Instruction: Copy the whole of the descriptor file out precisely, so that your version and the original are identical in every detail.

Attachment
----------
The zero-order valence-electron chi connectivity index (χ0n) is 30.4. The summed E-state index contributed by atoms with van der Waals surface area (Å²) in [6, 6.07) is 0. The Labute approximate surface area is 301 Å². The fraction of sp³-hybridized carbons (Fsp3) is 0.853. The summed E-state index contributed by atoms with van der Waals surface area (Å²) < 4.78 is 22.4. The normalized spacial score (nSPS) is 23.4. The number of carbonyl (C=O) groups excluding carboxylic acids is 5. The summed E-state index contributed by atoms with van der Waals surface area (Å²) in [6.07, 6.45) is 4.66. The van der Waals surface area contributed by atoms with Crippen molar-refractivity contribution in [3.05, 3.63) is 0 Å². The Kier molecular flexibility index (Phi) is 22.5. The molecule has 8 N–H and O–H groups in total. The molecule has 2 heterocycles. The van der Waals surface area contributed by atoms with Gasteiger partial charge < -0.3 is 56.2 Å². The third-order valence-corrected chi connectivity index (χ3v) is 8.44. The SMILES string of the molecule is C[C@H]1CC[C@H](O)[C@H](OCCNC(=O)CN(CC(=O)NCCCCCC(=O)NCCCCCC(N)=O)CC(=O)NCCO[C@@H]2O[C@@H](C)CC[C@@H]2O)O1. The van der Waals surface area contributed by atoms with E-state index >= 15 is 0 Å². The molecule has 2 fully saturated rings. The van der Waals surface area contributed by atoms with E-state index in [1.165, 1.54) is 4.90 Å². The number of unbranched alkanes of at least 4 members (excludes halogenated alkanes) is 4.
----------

The zero-order valence-electron chi connectivity index (χ0n) is 30.4. The summed E-state index contributed by atoms with van der Waals surface area (Å²) in [6, 6.07) is 0. The Labute approximate surface area is 301 Å². The fraction of sp³-hybridized carbons (Fsp3) is 0.853. The summed E-state index contributed by atoms with van der Waals surface area (Å²) < 4.78 is 22.4. The normalized spacial score (nSPS) is 23.4. The number of carbonyl (C=O) groups excluding carboxylic acids is 5. The summed E-state index contributed by atoms with van der Waals surface area (Å²) in [6.07, 6.45) is 4.66. The van der Waals surface area contributed by atoms with Crippen molar-refractivity contribution in [3.05, 3.63) is 0 Å². The Kier molecular flexibility index (Phi) is 22.5. The molecule has 8 N–H and O–H groups in total. The molecule has 2 heterocycles. The van der Waals surface area contributed by atoms with Gasteiger partial charge < -0.3 is 56.2 Å². The third-order valence-corrected chi connectivity index (χ3v) is 8.44. The SMILES string of the molecule is C[C@H]1CC[C@H](O)[C@H](OCCNC(=O)CN(CC(=O)NCCCCCC(=O)NCCCCCC(N)=O)CC(=O)NCCO[C@@H]2O[C@@H](C)CC[C@@H]2O)O1. The van der Waals surface area contributed by atoms with E-state index >= 15 is 0 Å². The molecule has 2 fully saturated rings. The van der Waals surface area contributed by atoms with E-state index in [1.165, 1.54) is 4.90 Å². The number of unbranched alkanes of at least 4 members (excludes halogenated alkanes) is 4.